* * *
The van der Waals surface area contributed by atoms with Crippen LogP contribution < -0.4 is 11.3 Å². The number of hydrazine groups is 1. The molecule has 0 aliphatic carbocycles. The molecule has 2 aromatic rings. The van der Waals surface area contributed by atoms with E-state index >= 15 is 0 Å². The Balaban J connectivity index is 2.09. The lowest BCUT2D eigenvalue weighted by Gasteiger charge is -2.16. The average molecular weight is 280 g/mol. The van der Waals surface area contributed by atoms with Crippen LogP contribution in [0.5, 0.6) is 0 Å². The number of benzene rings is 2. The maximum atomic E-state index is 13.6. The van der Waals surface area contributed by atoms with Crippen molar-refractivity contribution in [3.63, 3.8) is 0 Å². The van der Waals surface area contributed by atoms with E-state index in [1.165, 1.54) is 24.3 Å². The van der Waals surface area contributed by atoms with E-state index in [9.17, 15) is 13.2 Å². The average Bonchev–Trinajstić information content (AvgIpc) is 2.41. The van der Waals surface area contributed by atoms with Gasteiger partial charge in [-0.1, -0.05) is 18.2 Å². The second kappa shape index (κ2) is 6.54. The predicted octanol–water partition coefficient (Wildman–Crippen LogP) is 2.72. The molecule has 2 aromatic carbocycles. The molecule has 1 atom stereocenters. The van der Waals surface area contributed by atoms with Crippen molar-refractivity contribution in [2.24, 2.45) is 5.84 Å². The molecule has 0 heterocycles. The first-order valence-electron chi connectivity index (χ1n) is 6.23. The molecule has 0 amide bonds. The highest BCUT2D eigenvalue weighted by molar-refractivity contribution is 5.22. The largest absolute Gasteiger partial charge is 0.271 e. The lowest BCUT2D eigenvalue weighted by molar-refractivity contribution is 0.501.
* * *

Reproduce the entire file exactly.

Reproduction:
The van der Waals surface area contributed by atoms with Crippen LogP contribution < -0.4 is 11.3 Å². The number of hydrazine groups is 1. The molecule has 0 aliphatic carbocycles. The molecule has 2 aromatic rings. The van der Waals surface area contributed by atoms with E-state index >= 15 is 0 Å². The Balaban J connectivity index is 2.09. The lowest BCUT2D eigenvalue weighted by Gasteiger charge is -2.16. The average molecular weight is 280 g/mol. The van der Waals surface area contributed by atoms with Crippen LogP contribution in [0.5, 0.6) is 0 Å². The number of benzene rings is 2. The maximum atomic E-state index is 13.6. The van der Waals surface area contributed by atoms with Crippen molar-refractivity contribution in [3.63, 3.8) is 0 Å². The van der Waals surface area contributed by atoms with E-state index in [1.165, 1.54) is 24.3 Å². The van der Waals surface area contributed by atoms with E-state index in [9.17, 15) is 13.2 Å². The average Bonchev–Trinajstić information content (AvgIpc) is 2.41. The van der Waals surface area contributed by atoms with Gasteiger partial charge in [-0.1, -0.05) is 18.2 Å². The second kappa shape index (κ2) is 6.54. The predicted octanol–water partition coefficient (Wildman–Crippen LogP) is 2.72. The molecule has 2 aromatic carbocycles. The molecule has 1 atom stereocenters. The van der Waals surface area contributed by atoms with Crippen molar-refractivity contribution in [2.24, 2.45) is 5.84 Å². The molecule has 0 heterocycles. The first-order valence-electron chi connectivity index (χ1n) is 6.23. The molecule has 0 amide bonds. The highest BCUT2D eigenvalue weighted by molar-refractivity contribution is 5.22. The largest absolute Gasteiger partial charge is 0.271 e. The lowest BCUT2D eigenvalue weighted by molar-refractivity contribution is 0.501.